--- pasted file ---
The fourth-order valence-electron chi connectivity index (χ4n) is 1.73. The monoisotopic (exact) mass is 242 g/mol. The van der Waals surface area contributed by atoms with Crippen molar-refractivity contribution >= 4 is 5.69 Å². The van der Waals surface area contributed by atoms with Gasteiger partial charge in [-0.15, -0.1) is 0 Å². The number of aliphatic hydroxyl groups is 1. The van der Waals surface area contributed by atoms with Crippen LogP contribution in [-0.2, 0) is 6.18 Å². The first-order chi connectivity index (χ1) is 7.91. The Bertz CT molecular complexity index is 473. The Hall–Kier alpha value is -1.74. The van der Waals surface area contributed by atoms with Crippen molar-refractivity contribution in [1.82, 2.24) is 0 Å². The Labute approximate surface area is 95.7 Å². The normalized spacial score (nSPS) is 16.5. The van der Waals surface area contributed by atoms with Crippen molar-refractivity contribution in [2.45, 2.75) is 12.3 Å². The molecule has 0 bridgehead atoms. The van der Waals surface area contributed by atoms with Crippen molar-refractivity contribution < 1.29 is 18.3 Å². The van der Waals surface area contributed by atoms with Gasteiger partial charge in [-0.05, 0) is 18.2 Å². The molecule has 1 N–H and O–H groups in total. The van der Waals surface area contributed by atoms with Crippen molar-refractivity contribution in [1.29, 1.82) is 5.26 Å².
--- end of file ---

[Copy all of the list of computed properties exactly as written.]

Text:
The fourth-order valence-electron chi connectivity index (χ4n) is 1.73. The monoisotopic (exact) mass is 242 g/mol. The van der Waals surface area contributed by atoms with Crippen molar-refractivity contribution >= 4 is 5.69 Å². The van der Waals surface area contributed by atoms with Gasteiger partial charge in [-0.15, -0.1) is 0 Å². The number of aliphatic hydroxyl groups is 1. The van der Waals surface area contributed by atoms with Crippen LogP contribution in [-0.2, 0) is 6.18 Å². The first-order chi connectivity index (χ1) is 7.91. The Bertz CT molecular complexity index is 473. The Hall–Kier alpha value is -1.74. The van der Waals surface area contributed by atoms with Crippen molar-refractivity contribution in [1.82, 2.24) is 0 Å². The Labute approximate surface area is 95.7 Å². The normalized spacial score (nSPS) is 16.5. The van der Waals surface area contributed by atoms with Crippen molar-refractivity contribution in [2.45, 2.75) is 12.3 Å². The molecule has 0 bridgehead atoms. The van der Waals surface area contributed by atoms with Crippen molar-refractivity contribution < 1.29 is 18.3 Å². The van der Waals surface area contributed by atoms with Gasteiger partial charge in [-0.05, 0) is 18.2 Å². The molecule has 1 N–H and O–H groups in total. The van der Waals surface area contributed by atoms with Crippen molar-refractivity contribution in [1.29, 1.82) is 5.26 Å².